Fair Work Monitor reveals violations of workers' rights in mines
Global energy transition is proceeding under extreme high pressure because of climate change and the war in Ukraine. Demand for critical raw materials is skyrocketing. However, miners, an invisible and indispensable group in the energy transition, don’t benefit from the growing economic activity. They’re under enormous pressure in both coal and metal mines. This leads to forced labour, threats and discrimination, according to the new results of CNV Internationaal's Fair Work Monitor. CNV Internationaal calls for just transition partnerships in which governments, companies and trade unions work together with the concrete aim of preventing the energy transition from taking place at the expense of the miners.
No less than 60% of the miners report forced labour. They say they have to work overtime, and half of them don’t even get paid for it. Some 78% say that miners who are union members are threatened and discriminated against and are more likely to get fired, for example. CNV Internationaal calls for miners to be protected according to the sustainability provisions of European trade agreements.
Fair Work Monitor
The pressure on miners working at the beginning of the production chains of raw materials for the energy transition is high and their position is furthermore vulnerable. So says the research report of the first Fair Work Monitor in the mining sector, conducted by CNV Internationaal and Profundo. Participants in the study included coal miners in Colombia as well as metal miners in Bolivia and Peru. Together with local trade unions, questionnaires were drawn up with the topics of interest. Workers can easily and anonymously take part in the survey via their phones or tablets.
The main conclusions of the survey:
- Forced labour
There is forced labour: 60% say they have to work overtime. Of these, 31% of the miners report that they do so because their employer forces them and 32% because they need the money to make ends meet. 33% of the miners say overtime is never paid out.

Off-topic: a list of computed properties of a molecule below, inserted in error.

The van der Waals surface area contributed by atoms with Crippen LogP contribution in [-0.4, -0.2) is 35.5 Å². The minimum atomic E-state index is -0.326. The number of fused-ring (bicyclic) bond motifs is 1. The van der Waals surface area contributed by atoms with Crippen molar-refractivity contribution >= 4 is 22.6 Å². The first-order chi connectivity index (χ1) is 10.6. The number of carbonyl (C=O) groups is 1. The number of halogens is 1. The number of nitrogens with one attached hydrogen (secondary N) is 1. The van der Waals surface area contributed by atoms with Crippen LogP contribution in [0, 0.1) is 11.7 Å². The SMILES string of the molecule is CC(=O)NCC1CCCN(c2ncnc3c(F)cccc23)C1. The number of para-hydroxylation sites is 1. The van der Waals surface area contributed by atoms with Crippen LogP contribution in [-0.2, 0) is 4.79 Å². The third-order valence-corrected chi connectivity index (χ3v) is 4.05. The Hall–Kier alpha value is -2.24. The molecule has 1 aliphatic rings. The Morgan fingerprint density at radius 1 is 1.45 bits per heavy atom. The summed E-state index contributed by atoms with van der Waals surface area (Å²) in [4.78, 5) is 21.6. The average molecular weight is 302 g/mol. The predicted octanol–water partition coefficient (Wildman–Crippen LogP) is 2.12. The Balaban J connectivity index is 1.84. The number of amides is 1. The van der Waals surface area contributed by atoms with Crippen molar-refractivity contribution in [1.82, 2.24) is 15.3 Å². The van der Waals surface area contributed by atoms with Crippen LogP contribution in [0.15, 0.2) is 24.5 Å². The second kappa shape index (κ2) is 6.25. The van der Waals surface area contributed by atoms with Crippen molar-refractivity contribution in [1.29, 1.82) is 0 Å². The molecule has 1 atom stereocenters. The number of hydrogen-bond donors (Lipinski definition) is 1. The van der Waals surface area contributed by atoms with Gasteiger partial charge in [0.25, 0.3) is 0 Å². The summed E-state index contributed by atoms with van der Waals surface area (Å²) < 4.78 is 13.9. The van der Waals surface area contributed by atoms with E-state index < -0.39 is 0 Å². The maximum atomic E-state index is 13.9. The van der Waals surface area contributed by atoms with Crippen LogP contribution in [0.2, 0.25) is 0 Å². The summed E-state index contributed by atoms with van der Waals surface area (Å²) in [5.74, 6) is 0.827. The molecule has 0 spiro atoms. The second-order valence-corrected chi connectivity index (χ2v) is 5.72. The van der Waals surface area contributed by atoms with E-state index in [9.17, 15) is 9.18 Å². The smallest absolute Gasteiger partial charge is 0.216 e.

- CBA agreements are not kept
65% of the miners say collective bargaining agreements are not kept, especially paying out promised bonuses or pay rises.
78% of the miners report that union leaders and members are threatened, discriminated against and oppressed by the companies. Miners are therefore unable to stand up for their rights because union leaders are fired or their contracts are not renewed.
Death threats and life-threatening shift work
Trade union work and standing up for better working conditions in the mines is not without danger. In early October, Colombian union leader Dairo Mosquera and his family received death threats if he did not stop his union work. Unfortunately, this is no exception. Trade unions are committed to tackling abuses such as extremely long shifts, known as "turno de la muerte". These so-called death shifts cause safety and health risks. During the very long days, miners report microsleeping while work. Companies don’t respond when unions try to engage in dialogue about decent social plans when mines close (now and in the future) because of the energy transition. However, companies are doing all they can to hold as few permanent workers as possible, which moreover means the unions have fewer members.